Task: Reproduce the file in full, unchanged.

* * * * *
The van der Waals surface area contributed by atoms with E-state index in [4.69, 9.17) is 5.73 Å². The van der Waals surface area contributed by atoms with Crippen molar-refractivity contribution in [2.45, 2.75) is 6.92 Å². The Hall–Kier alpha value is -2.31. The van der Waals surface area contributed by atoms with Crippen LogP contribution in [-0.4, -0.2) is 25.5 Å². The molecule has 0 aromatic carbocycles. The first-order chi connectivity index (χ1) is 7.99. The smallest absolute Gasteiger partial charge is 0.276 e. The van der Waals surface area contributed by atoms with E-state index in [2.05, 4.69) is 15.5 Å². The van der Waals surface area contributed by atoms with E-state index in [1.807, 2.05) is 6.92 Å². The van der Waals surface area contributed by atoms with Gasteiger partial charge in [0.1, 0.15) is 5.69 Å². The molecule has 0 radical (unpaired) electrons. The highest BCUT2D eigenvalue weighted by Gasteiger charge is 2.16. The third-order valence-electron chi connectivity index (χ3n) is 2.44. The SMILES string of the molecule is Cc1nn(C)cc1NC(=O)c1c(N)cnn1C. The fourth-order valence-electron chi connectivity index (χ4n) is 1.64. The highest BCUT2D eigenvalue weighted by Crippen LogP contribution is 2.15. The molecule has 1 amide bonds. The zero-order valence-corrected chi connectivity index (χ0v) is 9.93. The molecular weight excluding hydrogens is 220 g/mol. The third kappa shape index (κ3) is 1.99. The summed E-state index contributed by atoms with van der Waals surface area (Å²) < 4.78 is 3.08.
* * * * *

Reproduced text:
The van der Waals surface area contributed by atoms with E-state index in [4.69, 9.17) is 5.73 Å². The van der Waals surface area contributed by atoms with Crippen molar-refractivity contribution in [2.45, 2.75) is 6.92 Å². The Hall–Kier alpha value is -2.31. The van der Waals surface area contributed by atoms with Crippen LogP contribution in [-0.4, -0.2) is 25.5 Å². The molecule has 0 aromatic carbocycles. The first-order chi connectivity index (χ1) is 7.99. The smallest absolute Gasteiger partial charge is 0.276 e. The van der Waals surface area contributed by atoms with E-state index in [2.05, 4.69) is 15.5 Å². The van der Waals surface area contributed by atoms with E-state index in [1.807, 2.05) is 6.92 Å². The van der Waals surface area contributed by atoms with Gasteiger partial charge in [0.1, 0.15) is 5.69 Å². The molecule has 0 radical (unpaired) electrons. The highest BCUT2D eigenvalue weighted by Gasteiger charge is 2.16. The third-order valence-electron chi connectivity index (χ3n) is 2.44. The SMILES string of the molecule is Cc1nn(C)cc1NC(=O)c1c(N)cnn1C. The fourth-order valence-electron chi connectivity index (χ4n) is 1.64. The highest BCUT2D eigenvalue weighted by Crippen LogP contribution is 2.15. The molecule has 1 amide bonds. The zero-order valence-corrected chi connectivity index (χ0v) is 9.93. The molecular weight excluding hydrogens is 220 g/mol. The third kappa shape index (κ3) is 1.99. The summed E-state index contributed by atoms with van der Waals surface area (Å²) < 4.78 is 3.08.